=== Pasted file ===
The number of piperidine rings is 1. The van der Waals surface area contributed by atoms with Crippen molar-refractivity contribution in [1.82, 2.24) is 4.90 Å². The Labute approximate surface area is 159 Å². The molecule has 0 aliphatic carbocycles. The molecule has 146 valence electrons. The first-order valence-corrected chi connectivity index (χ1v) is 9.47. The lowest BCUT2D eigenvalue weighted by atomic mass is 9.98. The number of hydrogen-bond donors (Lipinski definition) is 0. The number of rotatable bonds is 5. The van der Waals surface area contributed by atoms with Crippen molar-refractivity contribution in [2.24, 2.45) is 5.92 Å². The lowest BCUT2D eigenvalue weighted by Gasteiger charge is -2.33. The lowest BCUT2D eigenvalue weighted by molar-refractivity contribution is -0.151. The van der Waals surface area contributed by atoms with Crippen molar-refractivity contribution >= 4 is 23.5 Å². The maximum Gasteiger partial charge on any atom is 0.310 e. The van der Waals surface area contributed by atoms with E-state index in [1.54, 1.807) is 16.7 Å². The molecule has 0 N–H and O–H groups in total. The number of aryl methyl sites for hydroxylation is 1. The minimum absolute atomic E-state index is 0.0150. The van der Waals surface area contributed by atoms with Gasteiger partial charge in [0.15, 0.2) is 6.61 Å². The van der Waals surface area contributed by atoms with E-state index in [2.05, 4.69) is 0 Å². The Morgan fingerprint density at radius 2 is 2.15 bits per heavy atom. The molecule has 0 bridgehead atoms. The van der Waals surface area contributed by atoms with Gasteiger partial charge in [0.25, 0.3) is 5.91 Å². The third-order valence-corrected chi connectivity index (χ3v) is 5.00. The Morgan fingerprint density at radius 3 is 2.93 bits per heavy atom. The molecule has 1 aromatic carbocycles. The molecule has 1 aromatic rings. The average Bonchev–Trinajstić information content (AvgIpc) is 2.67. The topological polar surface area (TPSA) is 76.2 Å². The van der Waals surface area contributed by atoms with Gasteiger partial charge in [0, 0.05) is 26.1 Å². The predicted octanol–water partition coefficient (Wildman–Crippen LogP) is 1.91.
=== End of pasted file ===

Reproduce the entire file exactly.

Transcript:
The number of piperidine rings is 1. The van der Waals surface area contributed by atoms with Crippen molar-refractivity contribution in [1.82, 2.24) is 4.90 Å². The Labute approximate surface area is 159 Å². The molecule has 0 aliphatic carbocycles. The molecule has 146 valence electrons. The first-order valence-corrected chi connectivity index (χ1v) is 9.47. The lowest BCUT2D eigenvalue weighted by atomic mass is 9.98. The number of hydrogen-bond donors (Lipinski definition) is 0. The number of rotatable bonds is 5. The van der Waals surface area contributed by atoms with Crippen molar-refractivity contribution in [2.24, 2.45) is 5.92 Å². The lowest BCUT2D eigenvalue weighted by Gasteiger charge is -2.33. The lowest BCUT2D eigenvalue weighted by molar-refractivity contribution is -0.151. The van der Waals surface area contributed by atoms with Crippen molar-refractivity contribution >= 4 is 23.5 Å². The maximum Gasteiger partial charge on any atom is 0.310 e. The van der Waals surface area contributed by atoms with E-state index in [1.54, 1.807) is 16.7 Å². The molecule has 0 N–H and O–H groups in total. The number of aryl methyl sites for hydroxylation is 1. The minimum absolute atomic E-state index is 0.0150. The van der Waals surface area contributed by atoms with Gasteiger partial charge in [0.15, 0.2) is 6.61 Å². The van der Waals surface area contributed by atoms with E-state index in [2.05, 4.69) is 0 Å². The Morgan fingerprint density at radius 2 is 2.15 bits per heavy atom. The molecule has 0 bridgehead atoms. The van der Waals surface area contributed by atoms with Gasteiger partial charge in [0.25, 0.3) is 5.91 Å². The third-order valence-corrected chi connectivity index (χ3v) is 5.00. The Morgan fingerprint density at radius 3 is 2.93 bits per heavy atom. The molecule has 1 aromatic carbocycles. The molecule has 1 aromatic rings. The average Bonchev–Trinajstić information content (AvgIpc) is 2.67. The topological polar surface area (TPSA) is 76.2 Å². The van der Waals surface area contributed by atoms with Gasteiger partial charge in [0, 0.05) is 26.1 Å². The predicted octanol–water partition coefficient (Wildman–Crippen LogP) is 1.91.